Heatwaves - Harbinger of Climate Crisis

Like all disasters, Karachi’s heatwave is actually a conseq-uence of an intricate mix of natural and man-made factors.

Pakistan is no stranger to heatwaves and the resulting deadly floods that usually cause countless deaths and widespread damage to millions of people every year. In the year 2022, one-third of the country suffered from flash floods and remained underwater but what possibility of these disastrous situations still persists to the present day? The related extent could be investigated by the ongoing global climate change crisis and heatwaves, especially in Southeast Asia which experiences this harbinger of global climate change phenomenon. Since the advent of the term climate change, heat waves (periods of warm temperatures) have been informally associated with global warming, which is caused by the massive output of carbon dioxide in the atmosphere and as a consequence, our planet is now like a burning pot.

According to the IPCC Report 2023, extreme weather is expected to become more often in the future. Undoubtedly, temperatures are reaching 50 degrees Celsius in northern India and Pakistan before the monsoon season. Despite this, Pakistan is not the only country in the world facing catastrophic weather conditions, with Western Europe and Central and Eastern China experiencing record-breaking heat waves and droughts that have led to water restrictions. These heat waves and droughts have also led to crop shortages, contributing to rising food prices around the world. Additionally, record-breaking heat extremes were also recorded in Japan, Central America, and the United Kingdom, alike Karachi, is in the grip of a deadly heatwave that has disrupted not only electricity and water service but also made life nearly unbearable.

It is imperative to note that the early heatwave in May of this year was accompanied by much below-average rainfall and humidity, resulting in a dry heatwave with temperatures as high as 37 to 44 °C. Due to this, humidity had far less of a bearing on health effects than heatwaves that occurred later in the season and in coastal areas. Nevertheless, heatstroke deaths as well as infectious and respiratory diseases are reported, especially among older people, children, those employed outdoors, and others who live in low-income communities. If similar conditions persist in the coming months, officials estimate the heatwave will affect many thousand Pakistanis.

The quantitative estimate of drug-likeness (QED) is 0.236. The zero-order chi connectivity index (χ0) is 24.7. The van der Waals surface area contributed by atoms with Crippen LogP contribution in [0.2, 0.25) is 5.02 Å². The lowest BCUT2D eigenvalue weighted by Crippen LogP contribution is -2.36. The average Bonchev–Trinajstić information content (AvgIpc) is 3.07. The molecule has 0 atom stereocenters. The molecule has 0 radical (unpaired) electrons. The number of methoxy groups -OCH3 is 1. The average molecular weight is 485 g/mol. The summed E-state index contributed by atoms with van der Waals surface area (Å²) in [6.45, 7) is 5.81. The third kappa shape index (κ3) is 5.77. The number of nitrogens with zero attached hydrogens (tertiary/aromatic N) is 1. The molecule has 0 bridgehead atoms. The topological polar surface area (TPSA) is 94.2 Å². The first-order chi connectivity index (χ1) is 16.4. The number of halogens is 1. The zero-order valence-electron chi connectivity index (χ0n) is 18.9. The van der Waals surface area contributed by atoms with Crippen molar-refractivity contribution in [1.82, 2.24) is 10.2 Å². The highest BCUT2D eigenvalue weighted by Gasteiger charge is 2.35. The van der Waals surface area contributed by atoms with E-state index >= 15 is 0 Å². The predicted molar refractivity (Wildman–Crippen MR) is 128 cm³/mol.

In such circumstances, where the country is already suffering from economic recession, the expected effects of climate change will plunge Pakistan into crisis and there is no time to recover because Pakistan has not yet recovered from the devastation of back year’s concurrent floods. Our agriculture sector is also badly affected as crops didn’t get suitable temperature on their growth time and suffered from a reduction in yield which detriment the net export and production of edibles However, it would take months to assess the entire health and economic consequences, as well as any cascade impacts of the current or future heat wave.

Like all disasters, Karachi’s heatwave is actually a consequence of an intricate mix of natural and man-made factors. This emergency is the result of a perfect storm combined with climatic, political and religious factors that have cut down vast areas of trees and other vegetation covering roads and buildings, limiting shade and aggravating the urban heat island effect. It is crucial to mitigate rising temperatures to prevent the loss of life and livelihood. The risk of death can be decreased by developing an excessive heat tolerance management plan. The Government of Pakistan has refined a Heat Action Plan that includes early warning and action, messaging that can change behavior and raise awareness, as well as supportive public services that can lower mortality. The nationwide rollout of these measures has been impressive and now present in all significant cities and towns.

In fact, the Billion Tree Tsunami and several other sustainable practices projects were started with plantation drives in several cities in Pakistan to prevent the deadly consequences of heat waves, but due to our incompetence, individual uncertainty on these measures often leads to the failure of these projects.

Meanwhile, as part of the 2015 Paris Climate Agreement, countries around the world make new pledges to meet standards that help reduce the impact of heat and lower emissions by developing new policies. It is a formal commitment by all stakeholders to reduce the carbon output by achieving a net-zero emission target which would help in mitigating heatwave rising, specifically in Southeast Asia whereas our working speed is not enough. Global carbon emissions must be reduced by up to 40 percent by 2030 to avoid the worst impacts of climate change. Therefore, now is the right time to opt for a collective approach, where each and every member of the community can decarbonize electricity generation through an equitable transition from fossil fuel-based production to renewable sources such as wind and solar power. For this, urgent and concrete steps must be taken to electrification of cars while maximizing energy efficacy in buildings, equipment, and industry to protect people’s lives and livelihoods from such climatic shocks, especially those who have to make even tougher decisions every day.

Attiya Munawer
The writer is an activist and environmen-talist. She covers human rights and politico-environmen-tal issues. She tweets @Attiya
Munawer and can be reached at attiabutt121@gmail.com

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